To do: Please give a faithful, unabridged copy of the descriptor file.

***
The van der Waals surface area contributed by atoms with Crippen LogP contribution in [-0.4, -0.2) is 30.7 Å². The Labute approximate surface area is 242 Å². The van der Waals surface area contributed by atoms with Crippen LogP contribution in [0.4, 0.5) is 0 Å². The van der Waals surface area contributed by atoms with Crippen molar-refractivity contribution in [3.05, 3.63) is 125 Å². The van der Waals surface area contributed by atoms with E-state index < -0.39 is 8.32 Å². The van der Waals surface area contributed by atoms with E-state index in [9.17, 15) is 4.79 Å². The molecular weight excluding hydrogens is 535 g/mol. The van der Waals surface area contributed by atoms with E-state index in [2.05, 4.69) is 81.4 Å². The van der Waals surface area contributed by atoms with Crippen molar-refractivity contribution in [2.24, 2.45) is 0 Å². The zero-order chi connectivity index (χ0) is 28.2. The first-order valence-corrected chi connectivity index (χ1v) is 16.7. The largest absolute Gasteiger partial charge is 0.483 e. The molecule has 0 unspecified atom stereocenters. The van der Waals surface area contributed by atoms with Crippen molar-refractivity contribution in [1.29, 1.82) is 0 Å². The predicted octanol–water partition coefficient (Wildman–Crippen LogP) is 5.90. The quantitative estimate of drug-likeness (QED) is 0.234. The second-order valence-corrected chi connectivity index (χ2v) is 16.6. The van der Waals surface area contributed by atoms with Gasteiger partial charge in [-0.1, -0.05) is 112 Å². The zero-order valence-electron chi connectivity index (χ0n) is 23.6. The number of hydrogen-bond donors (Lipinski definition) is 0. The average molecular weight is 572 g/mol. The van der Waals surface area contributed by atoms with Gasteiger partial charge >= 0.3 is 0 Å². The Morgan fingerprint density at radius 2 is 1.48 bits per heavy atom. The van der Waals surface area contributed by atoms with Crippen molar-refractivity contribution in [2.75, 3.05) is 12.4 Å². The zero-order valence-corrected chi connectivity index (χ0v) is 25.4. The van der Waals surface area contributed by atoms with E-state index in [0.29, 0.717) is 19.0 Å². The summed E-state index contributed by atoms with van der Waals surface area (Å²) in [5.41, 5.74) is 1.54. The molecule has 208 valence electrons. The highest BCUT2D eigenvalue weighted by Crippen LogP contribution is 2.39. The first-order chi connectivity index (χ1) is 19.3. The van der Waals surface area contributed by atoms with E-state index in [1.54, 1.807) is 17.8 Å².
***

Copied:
The van der Waals surface area contributed by atoms with Crippen LogP contribution in [-0.4, -0.2) is 30.7 Å². The Labute approximate surface area is 242 Å². The van der Waals surface area contributed by atoms with Crippen LogP contribution in [0.4, 0.5) is 0 Å². The van der Waals surface area contributed by atoms with Crippen molar-refractivity contribution in [3.05, 3.63) is 125 Å². The van der Waals surface area contributed by atoms with E-state index < -0.39 is 8.32 Å². The van der Waals surface area contributed by atoms with E-state index in [9.17, 15) is 4.79 Å². The molecular weight excluding hydrogens is 535 g/mol. The van der Waals surface area contributed by atoms with E-state index in [2.05, 4.69) is 81.4 Å². The van der Waals surface area contributed by atoms with Crippen molar-refractivity contribution in [2.24, 2.45) is 0 Å². The zero-order chi connectivity index (χ0) is 28.2. The first-order valence-corrected chi connectivity index (χ1v) is 16.7. The largest absolute Gasteiger partial charge is 0.483 e. The molecule has 0 unspecified atom stereocenters. The van der Waals surface area contributed by atoms with Crippen molar-refractivity contribution in [1.29, 1.82) is 0 Å². The predicted octanol–water partition coefficient (Wildman–Crippen LogP) is 5.90. The quantitative estimate of drug-likeness (QED) is 0.234. The second-order valence-corrected chi connectivity index (χ2v) is 16.6. The van der Waals surface area contributed by atoms with Gasteiger partial charge in [-0.1, -0.05) is 112 Å². The zero-order valence-electron chi connectivity index (χ0n) is 23.6. The number of hydrogen-bond donors (Lipinski definition) is 0. The average molecular weight is 572 g/mol. The van der Waals surface area contributed by atoms with Gasteiger partial charge >= 0.3 is 0 Å². The Morgan fingerprint density at radius 2 is 1.48 bits per heavy atom. The van der Waals surface area contributed by atoms with Crippen molar-refractivity contribution in [2.75, 3.05) is 12.4 Å². The zero-order valence-corrected chi connectivity index (χ0v) is 25.4. The van der Waals surface area contributed by atoms with E-state index in [0.29, 0.717) is 19.0 Å². The summed E-state index contributed by atoms with van der Waals surface area (Å²) in [5.41, 5.74) is 1.54. The molecule has 208 valence electrons. The highest BCUT2D eigenvalue weighted by Crippen LogP contribution is 2.39. The first-order chi connectivity index (χ1) is 19.3. The van der Waals surface area contributed by atoms with E-state index in [1.54, 1.807) is 17.8 Å².